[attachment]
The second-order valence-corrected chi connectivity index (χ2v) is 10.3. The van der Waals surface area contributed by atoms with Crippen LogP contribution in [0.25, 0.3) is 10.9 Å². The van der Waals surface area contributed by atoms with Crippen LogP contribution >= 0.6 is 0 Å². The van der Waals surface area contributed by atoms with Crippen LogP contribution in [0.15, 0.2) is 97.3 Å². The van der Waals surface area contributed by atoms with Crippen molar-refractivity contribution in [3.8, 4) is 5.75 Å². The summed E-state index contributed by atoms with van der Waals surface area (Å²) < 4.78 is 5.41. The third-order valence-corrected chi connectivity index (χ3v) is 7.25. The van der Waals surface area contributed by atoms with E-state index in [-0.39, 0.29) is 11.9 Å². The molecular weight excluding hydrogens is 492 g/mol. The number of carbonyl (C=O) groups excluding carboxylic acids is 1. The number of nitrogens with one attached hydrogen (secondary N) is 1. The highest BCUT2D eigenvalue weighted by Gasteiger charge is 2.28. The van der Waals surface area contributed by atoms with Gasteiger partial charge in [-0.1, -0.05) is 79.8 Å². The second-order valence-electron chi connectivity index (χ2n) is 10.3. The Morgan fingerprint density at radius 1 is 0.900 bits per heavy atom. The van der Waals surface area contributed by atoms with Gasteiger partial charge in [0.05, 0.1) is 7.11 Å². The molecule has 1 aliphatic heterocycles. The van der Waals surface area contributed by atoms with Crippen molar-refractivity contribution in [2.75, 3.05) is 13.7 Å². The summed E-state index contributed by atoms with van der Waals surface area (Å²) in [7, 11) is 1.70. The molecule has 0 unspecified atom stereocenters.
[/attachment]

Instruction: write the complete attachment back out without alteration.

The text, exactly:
The second-order valence-corrected chi connectivity index (χ2v) is 10.3. The van der Waals surface area contributed by atoms with Crippen LogP contribution in [0.25, 0.3) is 10.9 Å². The van der Waals surface area contributed by atoms with Crippen LogP contribution >= 0.6 is 0 Å². The van der Waals surface area contributed by atoms with Crippen LogP contribution in [0.15, 0.2) is 97.3 Å². The van der Waals surface area contributed by atoms with Crippen molar-refractivity contribution in [3.8, 4) is 5.75 Å². The summed E-state index contributed by atoms with van der Waals surface area (Å²) < 4.78 is 5.41. The third-order valence-corrected chi connectivity index (χ3v) is 7.25. The van der Waals surface area contributed by atoms with E-state index in [-0.39, 0.29) is 11.9 Å². The molecular weight excluding hydrogens is 492 g/mol. The number of carbonyl (C=O) groups excluding carboxylic acids is 1. The number of nitrogens with one attached hydrogen (secondary N) is 1. The highest BCUT2D eigenvalue weighted by Gasteiger charge is 2.28. The van der Waals surface area contributed by atoms with Gasteiger partial charge in [-0.1, -0.05) is 79.8 Å². The second-order valence-electron chi connectivity index (χ2n) is 10.3. The Morgan fingerprint density at radius 1 is 0.900 bits per heavy atom. The van der Waals surface area contributed by atoms with Gasteiger partial charge in [0.05, 0.1) is 7.11 Å². The molecule has 1 aliphatic heterocycles. The van der Waals surface area contributed by atoms with Crippen molar-refractivity contribution in [2.75, 3.05) is 13.7 Å². The summed E-state index contributed by atoms with van der Waals surface area (Å²) in [7, 11) is 1.70. The molecule has 0 unspecified atom stereocenters.